Via the Red Route

Since its opening in 1995, Karori Wildlife Sanctuary – recently renamed Zealandia – has assisted in halting the continued demise of many native bird species, releasing 15 endangered species back into the wild, including one of the world’s rarest ducks, the brown teal. Covering only one square mile, protected by a unique 8.6km predator-proof fence and comprising a river, two dams and assorted woodland, in 1995 Karori contained only 12 different species of native birds. Numbers were low and the commonest were introduced species such as blackbirds, sparrows, thrushes, chaffinches and starlings. Now there are more than 30 bird and reptile species. Financial Times reporter Sandy Gall writes: “The success of the project was summed up by a young volunteer, who said the dawn chorus was now so loud that local residents were ringing the radio station to complain.”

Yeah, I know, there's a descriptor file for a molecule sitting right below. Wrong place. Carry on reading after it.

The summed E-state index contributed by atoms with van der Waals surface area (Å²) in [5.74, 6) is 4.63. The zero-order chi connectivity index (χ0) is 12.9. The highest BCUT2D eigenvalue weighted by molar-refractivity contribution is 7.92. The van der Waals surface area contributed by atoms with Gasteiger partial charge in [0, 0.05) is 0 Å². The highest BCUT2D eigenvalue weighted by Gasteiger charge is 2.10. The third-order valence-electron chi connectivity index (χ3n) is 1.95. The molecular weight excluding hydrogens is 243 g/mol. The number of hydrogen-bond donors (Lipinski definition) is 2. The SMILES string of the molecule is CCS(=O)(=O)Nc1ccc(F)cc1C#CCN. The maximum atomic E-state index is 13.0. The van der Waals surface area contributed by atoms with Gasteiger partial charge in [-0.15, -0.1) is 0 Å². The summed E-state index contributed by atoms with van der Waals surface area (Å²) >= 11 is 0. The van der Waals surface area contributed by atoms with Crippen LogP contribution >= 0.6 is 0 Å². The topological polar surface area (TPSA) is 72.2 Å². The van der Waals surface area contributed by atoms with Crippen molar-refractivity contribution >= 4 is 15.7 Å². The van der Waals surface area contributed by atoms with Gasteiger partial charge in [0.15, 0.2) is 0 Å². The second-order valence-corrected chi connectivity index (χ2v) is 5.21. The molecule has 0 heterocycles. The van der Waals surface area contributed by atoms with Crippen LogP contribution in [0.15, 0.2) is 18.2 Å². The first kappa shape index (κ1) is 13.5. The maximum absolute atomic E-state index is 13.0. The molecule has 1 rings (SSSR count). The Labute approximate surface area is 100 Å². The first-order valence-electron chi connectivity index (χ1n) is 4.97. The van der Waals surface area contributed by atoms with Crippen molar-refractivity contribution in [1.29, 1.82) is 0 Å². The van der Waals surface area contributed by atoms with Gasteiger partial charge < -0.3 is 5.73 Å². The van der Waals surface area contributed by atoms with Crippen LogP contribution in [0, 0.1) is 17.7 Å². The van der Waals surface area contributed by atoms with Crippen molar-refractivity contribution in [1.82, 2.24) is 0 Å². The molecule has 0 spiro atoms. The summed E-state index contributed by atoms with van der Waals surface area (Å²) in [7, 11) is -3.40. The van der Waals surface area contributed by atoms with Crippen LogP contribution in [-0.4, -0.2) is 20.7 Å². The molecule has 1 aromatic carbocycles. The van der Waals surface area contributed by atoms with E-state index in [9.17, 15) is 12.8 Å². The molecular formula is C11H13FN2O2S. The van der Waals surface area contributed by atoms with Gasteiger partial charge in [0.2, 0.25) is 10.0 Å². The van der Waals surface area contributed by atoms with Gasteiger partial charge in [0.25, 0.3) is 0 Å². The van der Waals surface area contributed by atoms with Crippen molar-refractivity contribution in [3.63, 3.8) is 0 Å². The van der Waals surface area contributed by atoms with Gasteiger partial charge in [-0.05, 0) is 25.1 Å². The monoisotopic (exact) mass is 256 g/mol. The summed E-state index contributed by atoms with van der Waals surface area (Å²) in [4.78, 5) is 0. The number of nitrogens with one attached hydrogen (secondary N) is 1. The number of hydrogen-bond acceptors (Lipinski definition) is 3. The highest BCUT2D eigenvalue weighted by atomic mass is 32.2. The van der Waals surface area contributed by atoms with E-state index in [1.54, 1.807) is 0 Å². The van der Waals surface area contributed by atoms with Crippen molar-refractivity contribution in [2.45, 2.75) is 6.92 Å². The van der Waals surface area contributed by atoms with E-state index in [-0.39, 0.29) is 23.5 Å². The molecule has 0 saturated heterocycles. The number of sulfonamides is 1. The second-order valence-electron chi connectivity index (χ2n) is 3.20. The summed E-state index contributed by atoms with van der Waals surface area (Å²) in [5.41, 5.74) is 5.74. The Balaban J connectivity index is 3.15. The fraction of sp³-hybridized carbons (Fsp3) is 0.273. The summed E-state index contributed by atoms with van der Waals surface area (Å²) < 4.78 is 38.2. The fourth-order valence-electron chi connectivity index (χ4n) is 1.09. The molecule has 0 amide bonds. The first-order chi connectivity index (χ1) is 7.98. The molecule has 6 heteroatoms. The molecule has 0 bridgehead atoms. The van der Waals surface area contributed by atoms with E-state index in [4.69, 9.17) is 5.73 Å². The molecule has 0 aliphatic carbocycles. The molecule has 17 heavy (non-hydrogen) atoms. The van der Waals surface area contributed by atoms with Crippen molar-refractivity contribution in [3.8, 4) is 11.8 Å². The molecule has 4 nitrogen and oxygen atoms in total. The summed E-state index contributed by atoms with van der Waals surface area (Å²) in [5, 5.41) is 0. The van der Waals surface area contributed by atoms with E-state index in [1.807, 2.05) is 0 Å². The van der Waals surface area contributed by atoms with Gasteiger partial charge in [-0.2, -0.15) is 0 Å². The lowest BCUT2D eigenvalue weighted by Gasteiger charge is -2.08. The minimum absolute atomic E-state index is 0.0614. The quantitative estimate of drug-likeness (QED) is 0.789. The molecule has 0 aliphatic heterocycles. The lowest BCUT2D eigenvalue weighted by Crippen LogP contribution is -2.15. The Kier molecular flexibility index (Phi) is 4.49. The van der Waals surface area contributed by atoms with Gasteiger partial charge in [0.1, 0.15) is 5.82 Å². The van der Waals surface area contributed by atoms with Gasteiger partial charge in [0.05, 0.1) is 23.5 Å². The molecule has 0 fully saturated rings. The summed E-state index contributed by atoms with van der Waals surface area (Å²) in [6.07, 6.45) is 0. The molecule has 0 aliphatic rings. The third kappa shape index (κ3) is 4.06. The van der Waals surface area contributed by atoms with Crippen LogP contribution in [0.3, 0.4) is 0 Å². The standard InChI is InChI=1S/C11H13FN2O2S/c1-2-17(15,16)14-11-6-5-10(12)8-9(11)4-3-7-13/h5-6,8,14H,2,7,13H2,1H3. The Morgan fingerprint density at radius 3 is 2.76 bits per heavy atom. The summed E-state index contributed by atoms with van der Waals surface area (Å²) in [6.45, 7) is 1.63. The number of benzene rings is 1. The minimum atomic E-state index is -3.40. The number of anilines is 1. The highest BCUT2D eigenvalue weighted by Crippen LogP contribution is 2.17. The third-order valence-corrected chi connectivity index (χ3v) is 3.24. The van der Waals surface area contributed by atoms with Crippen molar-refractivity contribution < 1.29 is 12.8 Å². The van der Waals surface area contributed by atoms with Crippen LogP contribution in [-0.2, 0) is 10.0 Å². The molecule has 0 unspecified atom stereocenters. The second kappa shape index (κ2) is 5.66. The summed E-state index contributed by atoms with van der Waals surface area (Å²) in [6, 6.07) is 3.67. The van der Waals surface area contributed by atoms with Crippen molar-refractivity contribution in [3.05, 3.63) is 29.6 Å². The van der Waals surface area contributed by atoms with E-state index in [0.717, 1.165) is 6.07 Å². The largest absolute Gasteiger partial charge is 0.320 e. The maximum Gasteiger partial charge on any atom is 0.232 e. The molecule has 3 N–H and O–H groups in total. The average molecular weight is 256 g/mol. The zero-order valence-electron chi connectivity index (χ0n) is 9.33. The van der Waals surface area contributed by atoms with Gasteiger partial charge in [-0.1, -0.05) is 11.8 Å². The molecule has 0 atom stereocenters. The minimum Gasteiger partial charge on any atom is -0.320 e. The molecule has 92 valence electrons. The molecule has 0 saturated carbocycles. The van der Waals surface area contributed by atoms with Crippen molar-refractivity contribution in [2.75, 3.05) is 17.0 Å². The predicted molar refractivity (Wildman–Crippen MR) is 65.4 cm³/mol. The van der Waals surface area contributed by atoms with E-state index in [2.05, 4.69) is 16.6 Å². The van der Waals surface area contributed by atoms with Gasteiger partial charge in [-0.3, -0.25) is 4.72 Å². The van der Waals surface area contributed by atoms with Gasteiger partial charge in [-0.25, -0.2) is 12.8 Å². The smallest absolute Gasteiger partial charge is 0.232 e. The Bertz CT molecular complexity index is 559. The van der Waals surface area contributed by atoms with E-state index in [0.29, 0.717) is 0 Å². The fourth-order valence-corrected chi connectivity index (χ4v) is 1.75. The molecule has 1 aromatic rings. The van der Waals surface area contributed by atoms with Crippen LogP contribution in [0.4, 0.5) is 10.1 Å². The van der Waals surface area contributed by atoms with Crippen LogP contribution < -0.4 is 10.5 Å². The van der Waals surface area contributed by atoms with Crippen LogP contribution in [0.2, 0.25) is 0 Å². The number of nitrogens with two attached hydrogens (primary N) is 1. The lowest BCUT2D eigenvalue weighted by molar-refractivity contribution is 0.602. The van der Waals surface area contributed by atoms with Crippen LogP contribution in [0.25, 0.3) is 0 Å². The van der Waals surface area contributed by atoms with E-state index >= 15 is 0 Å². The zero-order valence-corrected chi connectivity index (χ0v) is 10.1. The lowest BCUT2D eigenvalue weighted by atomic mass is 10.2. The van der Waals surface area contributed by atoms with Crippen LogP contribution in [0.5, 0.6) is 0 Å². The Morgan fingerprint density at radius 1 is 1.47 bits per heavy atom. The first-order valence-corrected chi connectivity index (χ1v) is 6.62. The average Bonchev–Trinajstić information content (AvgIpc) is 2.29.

Tags: Financial Times  Karori Wildlife Sanctuary  Zealandia  

Why is New Zealand so Progressive?

Why is New Zealand so Progressive?

She wasn’t the only mother checking in with their whānau that evening. But this woman was Jacinda Ardern, New Zealand’s prime minister, and the one who had decided – on expert…